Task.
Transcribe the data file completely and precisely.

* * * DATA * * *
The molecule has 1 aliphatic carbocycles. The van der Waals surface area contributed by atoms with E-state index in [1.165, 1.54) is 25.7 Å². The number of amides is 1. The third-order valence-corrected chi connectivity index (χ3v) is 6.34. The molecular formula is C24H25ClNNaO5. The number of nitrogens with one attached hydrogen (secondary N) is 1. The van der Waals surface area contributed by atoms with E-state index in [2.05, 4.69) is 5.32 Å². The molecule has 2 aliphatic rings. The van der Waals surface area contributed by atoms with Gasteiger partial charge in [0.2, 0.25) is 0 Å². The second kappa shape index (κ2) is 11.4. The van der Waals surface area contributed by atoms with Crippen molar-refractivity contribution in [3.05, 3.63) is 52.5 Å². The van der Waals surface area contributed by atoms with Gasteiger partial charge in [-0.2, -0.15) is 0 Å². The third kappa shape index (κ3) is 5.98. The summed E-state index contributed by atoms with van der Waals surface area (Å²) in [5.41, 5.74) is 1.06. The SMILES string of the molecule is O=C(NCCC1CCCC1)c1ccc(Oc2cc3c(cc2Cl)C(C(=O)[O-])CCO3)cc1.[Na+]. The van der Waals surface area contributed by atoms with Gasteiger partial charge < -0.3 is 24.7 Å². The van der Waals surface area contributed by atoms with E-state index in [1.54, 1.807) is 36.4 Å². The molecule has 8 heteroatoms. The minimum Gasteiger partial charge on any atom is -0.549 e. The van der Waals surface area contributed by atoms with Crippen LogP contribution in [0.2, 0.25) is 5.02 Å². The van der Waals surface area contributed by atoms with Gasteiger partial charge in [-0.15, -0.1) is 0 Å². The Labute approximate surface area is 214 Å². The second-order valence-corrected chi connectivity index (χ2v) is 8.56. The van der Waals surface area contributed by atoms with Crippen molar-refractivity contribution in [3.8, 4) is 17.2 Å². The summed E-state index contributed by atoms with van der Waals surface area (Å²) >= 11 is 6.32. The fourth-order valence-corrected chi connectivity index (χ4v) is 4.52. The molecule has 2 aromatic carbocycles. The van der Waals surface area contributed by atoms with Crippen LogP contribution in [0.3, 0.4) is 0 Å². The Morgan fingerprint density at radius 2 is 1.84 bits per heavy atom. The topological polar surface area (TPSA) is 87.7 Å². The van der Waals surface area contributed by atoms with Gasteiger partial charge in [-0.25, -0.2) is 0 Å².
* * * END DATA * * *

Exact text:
The molecule has 1 aliphatic carbocycles. The van der Waals surface area contributed by atoms with E-state index in [1.165, 1.54) is 25.7 Å². The number of amides is 1. The third-order valence-corrected chi connectivity index (χ3v) is 6.34. The molecular formula is C24H25ClNNaO5. The number of nitrogens with one attached hydrogen (secondary N) is 1. The van der Waals surface area contributed by atoms with E-state index in [2.05, 4.69) is 5.32 Å². The molecule has 2 aliphatic rings. The van der Waals surface area contributed by atoms with Gasteiger partial charge in [0.2, 0.25) is 0 Å². The second kappa shape index (κ2) is 11.4. The van der Waals surface area contributed by atoms with Crippen molar-refractivity contribution in [3.05, 3.63) is 52.5 Å². The van der Waals surface area contributed by atoms with Gasteiger partial charge in [-0.2, -0.15) is 0 Å². The third kappa shape index (κ3) is 5.98. The summed E-state index contributed by atoms with van der Waals surface area (Å²) in [5.41, 5.74) is 1.06. The SMILES string of the molecule is O=C(NCCC1CCCC1)c1ccc(Oc2cc3c(cc2Cl)C(C(=O)[O-])CCO3)cc1.[Na+]. The van der Waals surface area contributed by atoms with Gasteiger partial charge < -0.3 is 24.7 Å². The van der Waals surface area contributed by atoms with E-state index in [1.54, 1.807) is 36.4 Å². The molecule has 8 heteroatoms. The minimum Gasteiger partial charge on any atom is -0.549 e. The van der Waals surface area contributed by atoms with Crippen LogP contribution in [0.2, 0.25) is 5.02 Å². The van der Waals surface area contributed by atoms with Gasteiger partial charge in [-0.15, -0.1) is 0 Å². The Labute approximate surface area is 214 Å². The second-order valence-corrected chi connectivity index (χ2v) is 8.56. The van der Waals surface area contributed by atoms with Crippen molar-refractivity contribution in [3.8, 4) is 17.2 Å². The summed E-state index contributed by atoms with van der Waals surface area (Å²) >= 11 is 6.32. The fourth-order valence-corrected chi connectivity index (χ4v) is 4.52. The molecule has 2 aromatic carbocycles. The van der Waals surface area contributed by atoms with Crippen LogP contribution in [0.3, 0.4) is 0 Å². The Morgan fingerprint density at radius 2 is 1.84 bits per heavy atom. The topological polar surface area (TPSA) is 87.7 Å². The van der Waals surface area contributed by atoms with Gasteiger partial charge in [-0.25, -0.2) is 0 Å².